In this video, we’re going to review some simple defensive driving techniques that you can easily apply to your everyday responsibilities. By following these techniques, you can ensure your safety, as well as the safety of other drivers on the road.
What is Defensive Driving?
So, what is defensive driving? The National Safety Council defines defensive driving as, driving to save lives, to save time, and to save money, in spite of the conditions and actions of those around you. It also means being prepared for changing road conditions. Whether it’s construction, rain, snow, or even an animal crossing, defensive driving techniques can help you avoid dangerous collisions.
There are currently six defensive driving techniques that are important to follow every time you get behind the wheel. These techniques include wearing a seatbelt, pre-trip inspections, driving the speed limit, avoiding fatigue, cutting out distractions, and observing while you drive.
DD Technique #1: Wear Your Seat Belt
We’ve all heard it a million times before; ‘wear your seatbelt’. It’s true though, wearing a seatbelt can save your life in the event of an accident. According to the CDC, it was found that, “Non-use of seat belts by truck-drivers continues to be the leading cause of occupational fatalities in the United States. In fact, one out of every three truck drivers who died in a crash were not wearing their seat belts. For many of these drivers, simply buckling up would have saved their lives.”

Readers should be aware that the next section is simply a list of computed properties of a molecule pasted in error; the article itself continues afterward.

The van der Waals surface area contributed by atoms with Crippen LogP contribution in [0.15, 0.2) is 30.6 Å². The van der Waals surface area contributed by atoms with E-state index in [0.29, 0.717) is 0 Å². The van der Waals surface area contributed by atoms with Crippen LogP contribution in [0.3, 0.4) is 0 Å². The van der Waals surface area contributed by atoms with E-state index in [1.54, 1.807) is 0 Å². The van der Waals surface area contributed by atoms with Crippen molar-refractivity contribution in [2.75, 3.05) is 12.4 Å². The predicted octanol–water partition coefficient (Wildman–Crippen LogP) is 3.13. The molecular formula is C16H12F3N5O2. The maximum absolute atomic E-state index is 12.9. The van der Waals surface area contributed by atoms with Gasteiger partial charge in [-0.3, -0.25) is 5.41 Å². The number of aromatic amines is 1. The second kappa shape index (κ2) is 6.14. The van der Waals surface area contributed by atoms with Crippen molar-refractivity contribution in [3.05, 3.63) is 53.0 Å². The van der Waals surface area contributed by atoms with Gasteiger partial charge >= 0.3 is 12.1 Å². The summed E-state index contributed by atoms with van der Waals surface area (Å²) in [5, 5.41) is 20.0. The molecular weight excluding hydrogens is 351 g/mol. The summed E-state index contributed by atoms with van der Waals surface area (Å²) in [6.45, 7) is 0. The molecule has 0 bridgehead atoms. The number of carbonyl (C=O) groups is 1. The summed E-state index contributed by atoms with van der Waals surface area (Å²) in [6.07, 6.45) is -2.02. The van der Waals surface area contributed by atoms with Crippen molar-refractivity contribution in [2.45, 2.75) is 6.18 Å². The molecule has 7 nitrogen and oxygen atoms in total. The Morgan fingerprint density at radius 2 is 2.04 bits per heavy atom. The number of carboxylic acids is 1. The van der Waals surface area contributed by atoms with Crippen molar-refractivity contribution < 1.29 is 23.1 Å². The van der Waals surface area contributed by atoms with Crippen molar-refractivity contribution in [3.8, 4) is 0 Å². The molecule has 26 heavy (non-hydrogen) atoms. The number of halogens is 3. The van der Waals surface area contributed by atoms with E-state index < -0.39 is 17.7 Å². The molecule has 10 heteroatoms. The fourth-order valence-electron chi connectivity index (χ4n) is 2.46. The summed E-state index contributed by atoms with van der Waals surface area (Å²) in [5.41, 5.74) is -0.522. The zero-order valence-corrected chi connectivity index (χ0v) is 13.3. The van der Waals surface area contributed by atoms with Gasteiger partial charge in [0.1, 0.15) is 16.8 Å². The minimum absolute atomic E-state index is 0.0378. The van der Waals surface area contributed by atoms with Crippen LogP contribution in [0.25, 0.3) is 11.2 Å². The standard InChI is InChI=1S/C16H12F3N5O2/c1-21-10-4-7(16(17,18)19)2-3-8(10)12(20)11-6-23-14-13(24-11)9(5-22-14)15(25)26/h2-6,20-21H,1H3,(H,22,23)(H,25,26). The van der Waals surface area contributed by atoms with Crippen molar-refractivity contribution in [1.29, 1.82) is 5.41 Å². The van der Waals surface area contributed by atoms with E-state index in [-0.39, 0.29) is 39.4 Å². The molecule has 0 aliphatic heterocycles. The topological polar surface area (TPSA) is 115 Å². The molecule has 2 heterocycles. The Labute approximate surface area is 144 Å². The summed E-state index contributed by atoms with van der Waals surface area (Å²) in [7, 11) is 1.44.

In addition to it being the law, Service Sanitation enforces a strict seat belt policy for all employees who operate or ride in a company vehicle when it’s in motion. Any team member in violation will be subject to disciplinary action, up to and including termination.
DD Technique #2: Pre-Trip Inspections
One of the best ways to prevent unnecessary accidents or mishaps on the road is to complete a pre-trip inspection at the beginning of each day, or when entering a new vehicle for the day.
When completing a Vehicle Condition Report, otherwise known as a VCR, you’ll need to verify that you’ve physically inspected the functionality of your truck. This includes looking over parts such as the tires, brakes, lights, mirrors, wipers, and more. It’s your responsibility to locate any obvious functionality issues during this inspection. When you sign off on your VCR, you are verifying that you are satisfied with the condition of the truck and deem it safe to operate.
Similarly, when returning from a route at the end of the day, it’s important that you recheck all of the same areas on your truck by completing a post-trip inspection report. If anything were damaged on your truck throughout the day, such as a broken windshield wiper or cracked mirror, it’s important to note that on your post-trip inspection paperwork so that our mechanics can get your truck up and running again.
DD Technique #3: Driving the Speed Limit
We’ve all felt the effects of life’s everyday frustrations such as running late, traffic, or even road construction. These everyday frustrations can often take a toll on our psyche, causing us to speed with rage or to make up for lost time. Unfortunately, speeding can often lead to consequences such as a greater potential for loss of vehicle control; reduced effectiveness of your braking and protection equipment, increased stopping distances, and increased degree of crash severity.